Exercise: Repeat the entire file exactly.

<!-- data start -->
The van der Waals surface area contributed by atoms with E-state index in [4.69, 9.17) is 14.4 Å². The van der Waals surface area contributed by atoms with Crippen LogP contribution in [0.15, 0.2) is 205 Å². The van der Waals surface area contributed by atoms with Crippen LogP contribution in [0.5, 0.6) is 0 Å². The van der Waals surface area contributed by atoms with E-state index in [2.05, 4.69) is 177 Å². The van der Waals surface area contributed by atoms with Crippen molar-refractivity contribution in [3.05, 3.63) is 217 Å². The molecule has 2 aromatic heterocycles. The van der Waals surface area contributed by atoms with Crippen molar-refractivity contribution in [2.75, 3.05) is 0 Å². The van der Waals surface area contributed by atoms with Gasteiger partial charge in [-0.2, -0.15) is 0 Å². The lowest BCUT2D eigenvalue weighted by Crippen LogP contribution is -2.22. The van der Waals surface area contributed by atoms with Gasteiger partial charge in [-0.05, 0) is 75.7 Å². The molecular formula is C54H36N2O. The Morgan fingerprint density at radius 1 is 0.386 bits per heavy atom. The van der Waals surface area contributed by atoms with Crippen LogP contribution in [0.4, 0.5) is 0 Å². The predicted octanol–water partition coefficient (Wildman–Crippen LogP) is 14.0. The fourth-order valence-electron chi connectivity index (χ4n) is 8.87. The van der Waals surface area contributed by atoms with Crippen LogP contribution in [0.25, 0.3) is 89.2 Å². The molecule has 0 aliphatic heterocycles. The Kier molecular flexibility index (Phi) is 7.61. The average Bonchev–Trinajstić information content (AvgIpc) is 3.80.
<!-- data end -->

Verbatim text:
The van der Waals surface area contributed by atoms with E-state index in [4.69, 9.17) is 14.4 Å². The van der Waals surface area contributed by atoms with Crippen LogP contribution in [0.15, 0.2) is 205 Å². The van der Waals surface area contributed by atoms with Crippen LogP contribution in [0.5, 0.6) is 0 Å². The van der Waals surface area contributed by atoms with E-state index in [2.05, 4.69) is 177 Å². The van der Waals surface area contributed by atoms with Crippen molar-refractivity contribution in [3.05, 3.63) is 217 Å². The molecule has 2 aromatic heterocycles. The van der Waals surface area contributed by atoms with Crippen molar-refractivity contribution in [2.75, 3.05) is 0 Å². The van der Waals surface area contributed by atoms with Gasteiger partial charge in [-0.2, -0.15) is 0 Å². The lowest BCUT2D eigenvalue weighted by Crippen LogP contribution is -2.22. The van der Waals surface area contributed by atoms with Gasteiger partial charge in [-0.05, 0) is 75.7 Å². The molecular formula is C54H36N2O. The Morgan fingerprint density at radius 1 is 0.386 bits per heavy atom. The van der Waals surface area contributed by atoms with Crippen LogP contribution in [0.4, 0.5) is 0 Å². The predicted octanol–water partition coefficient (Wildman–Crippen LogP) is 14.0. The fourth-order valence-electron chi connectivity index (χ4n) is 8.87. The van der Waals surface area contributed by atoms with Crippen LogP contribution in [0.25, 0.3) is 89.2 Å². The molecule has 0 aliphatic heterocycles. The Kier molecular flexibility index (Phi) is 7.61. The average Bonchev–Trinajstić information content (AvgIpc) is 3.80.